A foundation in Ireland is helping to provide life-affirming options to parents of children born with severe disabilities.
The mission of The Jack and Jill Children’s Foundation is to provide direct funding to families of children with brain damage up to the age of 4 who suffer severe intellectual and physical developmental delay, enabling them to purchase home respite care. They also provide end of life care to all children up to the age of 4 years.
The foundation’s website says, “These are children who as a result of their condition require intensive home nursing care. The Foundation gives these families the gift of time, time to do the things that we so often take for granted like shopping, taking their other children to the park, a night’s sleep, etc.”
The ministry was a huge help to Tom and Mandy Dunne. When Mandy was 20-weeks pregnant with her daughter Muireann, she learned through an antenatal scan that Muireann had Patau’s syndrome, a condition “incompatible with life.” Patau’s syndrome is a chromosomal abnormality that prevented Muireann’s brain from developing properly. Tom and Mandy were informed that if Muireann survived the rest of the pregnancy, she probably wouldn’t survive the birth.
“Our lives fell apart,” Tom and Mandy told the Irish Times. “When at 20 weeks you are told about this, you have 20 weeks to get in your mind what you want.”
Abortion was never an option to Tom and Mandy. “It would never have been an option for me. We were going to be grateful for whatever time we had with her. When her time was up, it was to be on her terms and not ours.”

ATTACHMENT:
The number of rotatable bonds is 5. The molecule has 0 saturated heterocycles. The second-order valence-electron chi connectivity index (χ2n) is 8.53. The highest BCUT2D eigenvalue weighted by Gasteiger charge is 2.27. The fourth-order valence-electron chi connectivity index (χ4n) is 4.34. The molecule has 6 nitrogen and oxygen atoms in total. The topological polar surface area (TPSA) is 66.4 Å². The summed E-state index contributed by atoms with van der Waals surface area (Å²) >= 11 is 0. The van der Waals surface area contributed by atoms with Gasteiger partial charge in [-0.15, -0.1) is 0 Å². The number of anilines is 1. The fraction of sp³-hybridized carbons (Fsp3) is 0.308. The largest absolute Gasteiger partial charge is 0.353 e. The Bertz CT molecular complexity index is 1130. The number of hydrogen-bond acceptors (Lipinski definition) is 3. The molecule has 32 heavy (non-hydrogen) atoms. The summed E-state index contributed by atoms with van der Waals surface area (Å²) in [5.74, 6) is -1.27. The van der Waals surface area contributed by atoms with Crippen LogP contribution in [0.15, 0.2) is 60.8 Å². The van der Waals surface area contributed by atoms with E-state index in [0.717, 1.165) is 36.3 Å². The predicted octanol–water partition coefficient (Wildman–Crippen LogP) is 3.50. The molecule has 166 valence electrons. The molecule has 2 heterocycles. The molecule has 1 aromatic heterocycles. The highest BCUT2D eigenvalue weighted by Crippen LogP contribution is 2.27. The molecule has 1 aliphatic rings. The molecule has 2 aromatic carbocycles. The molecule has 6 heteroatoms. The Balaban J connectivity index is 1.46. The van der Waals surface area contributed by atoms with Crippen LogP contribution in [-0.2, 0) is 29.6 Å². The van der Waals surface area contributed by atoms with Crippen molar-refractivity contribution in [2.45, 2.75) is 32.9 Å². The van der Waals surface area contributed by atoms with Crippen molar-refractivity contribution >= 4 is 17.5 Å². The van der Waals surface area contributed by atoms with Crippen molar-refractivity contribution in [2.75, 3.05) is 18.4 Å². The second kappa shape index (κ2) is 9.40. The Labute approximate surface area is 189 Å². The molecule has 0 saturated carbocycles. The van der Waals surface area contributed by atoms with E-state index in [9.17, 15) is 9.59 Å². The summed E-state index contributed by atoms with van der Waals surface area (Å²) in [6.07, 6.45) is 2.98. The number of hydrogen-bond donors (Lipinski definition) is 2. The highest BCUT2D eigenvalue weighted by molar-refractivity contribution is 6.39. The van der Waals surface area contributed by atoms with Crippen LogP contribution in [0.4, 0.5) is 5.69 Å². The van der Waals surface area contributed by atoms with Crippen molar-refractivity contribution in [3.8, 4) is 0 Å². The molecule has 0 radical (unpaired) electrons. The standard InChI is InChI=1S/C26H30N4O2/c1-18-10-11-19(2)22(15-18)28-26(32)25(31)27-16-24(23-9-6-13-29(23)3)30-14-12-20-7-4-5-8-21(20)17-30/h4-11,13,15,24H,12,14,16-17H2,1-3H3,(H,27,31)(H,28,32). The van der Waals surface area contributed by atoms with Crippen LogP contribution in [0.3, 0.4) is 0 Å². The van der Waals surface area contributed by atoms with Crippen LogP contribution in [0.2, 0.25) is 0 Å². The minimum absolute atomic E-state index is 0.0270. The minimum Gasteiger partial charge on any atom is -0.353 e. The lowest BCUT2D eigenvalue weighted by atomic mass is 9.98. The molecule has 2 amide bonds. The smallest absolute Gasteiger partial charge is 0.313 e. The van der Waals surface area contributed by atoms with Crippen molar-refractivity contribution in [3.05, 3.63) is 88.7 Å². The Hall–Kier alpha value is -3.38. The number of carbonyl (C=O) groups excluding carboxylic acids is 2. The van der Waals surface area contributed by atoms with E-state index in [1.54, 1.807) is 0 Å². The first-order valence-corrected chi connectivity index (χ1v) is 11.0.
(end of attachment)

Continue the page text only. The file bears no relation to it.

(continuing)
When Muireann was born her parents were told that she probably only had minutes to live, but then she surprised everyone by starting to cry. Her skin went from grey to pink. Eventually bringing the child home was becoming a possibility, but that caused Tom and Mandy to panic. They never thought this could happen, so they hadn’t prepared their house for that.
Then they got a very helpful visit from Joanna Doyle from The Jack and Jill Foundation. “When you are coming home with a really sick child and you feel like you are on your own, you don’t know how things are going to work out,” said Mandy. “After talking to Joanne, it really made us more comfortable about going home.”
The Jack and Jill Foundation helped Tom and Mandy to have the right attitude about what they were doing. “We looked on it as if we were bringing her home to live, not die,” said Mandy.
After six-weeks of love and caring, Muireann passed away at her home. The nurses that the Jack and Jill Foundation provided helped Tom and Mandy through that process, as well as with aftercare support.
Tom and Mandy’s story reminds me of one of my favorite YouTube videos, “Choosing Thomas.” Parents T.K. and Deidrea Lauxs allowed The Dallas Morning News to film their journey with their son Thomas who was born with Trisomy 13 and died five days later at home.
At the end of this moving video, Deidrea explains why they did not abort Thomas. “We didn’t not terminate because we were hanging onto some sort of hope that there was a medical mistake or that there was going to be some sort of medical miracle. We didn’t terminate because he’s our son.”
To learn more about perinatal hospice and palliative care in America, visit PerinatalHospice.org. It is really important to know what options are available because you may know somebody who would benefit from that information one day if they get tragic news about their unborn baby.